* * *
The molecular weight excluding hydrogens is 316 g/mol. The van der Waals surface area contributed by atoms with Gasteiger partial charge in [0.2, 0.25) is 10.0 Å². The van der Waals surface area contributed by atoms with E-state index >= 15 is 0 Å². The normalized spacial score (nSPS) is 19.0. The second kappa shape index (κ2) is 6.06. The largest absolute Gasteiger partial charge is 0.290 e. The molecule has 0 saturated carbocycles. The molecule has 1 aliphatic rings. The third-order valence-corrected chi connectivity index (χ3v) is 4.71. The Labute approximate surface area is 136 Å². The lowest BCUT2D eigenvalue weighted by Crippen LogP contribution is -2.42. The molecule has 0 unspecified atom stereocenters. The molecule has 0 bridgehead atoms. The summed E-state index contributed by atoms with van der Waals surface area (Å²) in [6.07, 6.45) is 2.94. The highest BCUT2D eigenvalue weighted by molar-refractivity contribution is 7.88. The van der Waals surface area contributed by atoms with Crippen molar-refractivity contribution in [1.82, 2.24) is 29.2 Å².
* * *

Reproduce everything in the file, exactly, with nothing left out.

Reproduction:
The molecular weight excluding hydrogens is 316 g/mol. The van der Waals surface area contributed by atoms with Gasteiger partial charge in [0.2, 0.25) is 10.0 Å². The van der Waals surface area contributed by atoms with E-state index >= 15 is 0 Å². The normalized spacial score (nSPS) is 19.0. The second kappa shape index (κ2) is 6.06. The largest absolute Gasteiger partial charge is 0.290 e. The molecule has 0 saturated carbocycles. The molecule has 1 aliphatic rings. The third-order valence-corrected chi connectivity index (χ3v) is 4.71. The Labute approximate surface area is 136 Å². The lowest BCUT2D eigenvalue weighted by Crippen LogP contribution is -2.42. The molecule has 0 unspecified atom stereocenters. The molecule has 0 bridgehead atoms. The summed E-state index contributed by atoms with van der Waals surface area (Å²) in [6.07, 6.45) is 2.94. The highest BCUT2D eigenvalue weighted by molar-refractivity contribution is 7.88. The van der Waals surface area contributed by atoms with Crippen molar-refractivity contribution in [1.82, 2.24) is 29.2 Å².